Many years ago I mentioned that my uncle and aunt studied Mussar. When my uncle died, my aunt continued to go to her synagogue and participate, and I went along with her. It became our Tuesday night thing: I'd go down to NYC, we'd do Mussar, Thing One and I would walk her home, then I'd spend the night at Thing One's. Obviously, when I moved out of New York State that became impossible.
I'm not sure when my aunt mentioned Mussar to C (a converted Jew and one of my father's companions) but with COVID, the group has gone online. C convinced my father to attend with her, and when he mentioned it to me, I decided it would be a nice way to spend time with my father, aunt and C. Most weeks there are maybe 20 people, four of whom are related. I may not be the literal youngest but I certainly look as though I am.
Each week we explore a midot, a trait, and are given reading to do to prepare for the conversation. Yesterday, it was grief and we were asked to read excerpts from The Wild Edge of Sorrow: Rituals of Renewal and the Sacred Work of Grief by Francis Weller, specifically the five gates of grief. At the start of the meeting, we were asked to choose one bullet point from a gate and journal about it. Here was what I chose, and wrote:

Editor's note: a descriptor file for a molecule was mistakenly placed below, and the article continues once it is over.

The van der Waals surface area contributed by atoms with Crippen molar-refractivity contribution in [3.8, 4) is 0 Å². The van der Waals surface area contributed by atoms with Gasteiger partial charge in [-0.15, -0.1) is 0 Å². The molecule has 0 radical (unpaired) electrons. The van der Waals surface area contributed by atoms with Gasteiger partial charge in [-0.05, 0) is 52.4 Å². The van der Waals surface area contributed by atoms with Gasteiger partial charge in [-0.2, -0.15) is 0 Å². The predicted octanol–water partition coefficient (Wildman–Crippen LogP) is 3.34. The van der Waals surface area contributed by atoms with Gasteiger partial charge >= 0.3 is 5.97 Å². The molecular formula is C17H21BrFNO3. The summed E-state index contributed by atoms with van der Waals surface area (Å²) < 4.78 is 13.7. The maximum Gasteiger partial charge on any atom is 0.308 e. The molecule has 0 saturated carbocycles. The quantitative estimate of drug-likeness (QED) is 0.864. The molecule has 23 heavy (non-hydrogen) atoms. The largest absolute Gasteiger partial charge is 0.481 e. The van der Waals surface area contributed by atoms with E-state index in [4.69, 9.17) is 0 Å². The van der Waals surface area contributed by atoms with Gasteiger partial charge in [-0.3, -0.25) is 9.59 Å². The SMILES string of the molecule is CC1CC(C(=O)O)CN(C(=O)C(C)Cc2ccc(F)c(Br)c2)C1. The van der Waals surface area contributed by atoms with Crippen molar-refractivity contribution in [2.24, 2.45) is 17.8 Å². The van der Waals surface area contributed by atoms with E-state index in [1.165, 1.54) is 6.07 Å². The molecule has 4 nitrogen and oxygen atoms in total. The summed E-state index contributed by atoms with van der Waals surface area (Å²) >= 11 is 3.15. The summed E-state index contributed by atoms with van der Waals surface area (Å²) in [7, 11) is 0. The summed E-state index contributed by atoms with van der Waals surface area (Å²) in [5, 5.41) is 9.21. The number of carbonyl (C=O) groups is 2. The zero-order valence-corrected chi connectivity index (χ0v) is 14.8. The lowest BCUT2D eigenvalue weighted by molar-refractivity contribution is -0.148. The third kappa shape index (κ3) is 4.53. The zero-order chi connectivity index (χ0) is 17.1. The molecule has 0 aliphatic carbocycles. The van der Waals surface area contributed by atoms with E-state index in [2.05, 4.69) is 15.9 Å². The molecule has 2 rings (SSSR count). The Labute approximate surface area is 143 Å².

Illness is another grief we find at this gate. Any lingering illness can activate a feeling of loss. When a prolonged sickness arises in our life, we lament the life we once knew and enjoyed, the one brimming with vitality. We may feel betrayed by our body, as though we no longer have a foundation beneath us for living fully. Illness dislodges our sense of control and invulnerability. We resist, resent, argue, and protest, attempting to wrestle our lives back from this unwelcome guest.
The illness part really spoke to me because of my years long battle with CFS and now CRION. I don't remember what it was like to have enough energy, to be able to stay up late and rebound, to not worry how a small thing could create a huge problem. I mourn the person I was in my teens and 20s, even my early 30s. It means I may not be the friend that I want to be, or my work may not be at the level I think it should be, because things are a little muted (as they are when people are tired). I try not to think of myself as a sick person, but years of experience have taught me that I actually *am* one - and that I shouldn't blame myself if I can't live up to my own expectations.
My father, perhaps obviously, wrote about the loss of my mother last year. Others wrote about illness, depression, the ancestral grief that comes from having family lost in the Holocaust or to slavery, what's going on in our political world, among other topics (not everyone spoke). One woman mentioned the term "anti-fragility" and my ears perked up.
Of course I started to poke around looking for resources, finding mostly a book that seems to apply mainly to businesses. But then I saw this article that speaks to it from a human, psychological perspective. And then this article. Something to ponder as I prepare for next week's midot (praise).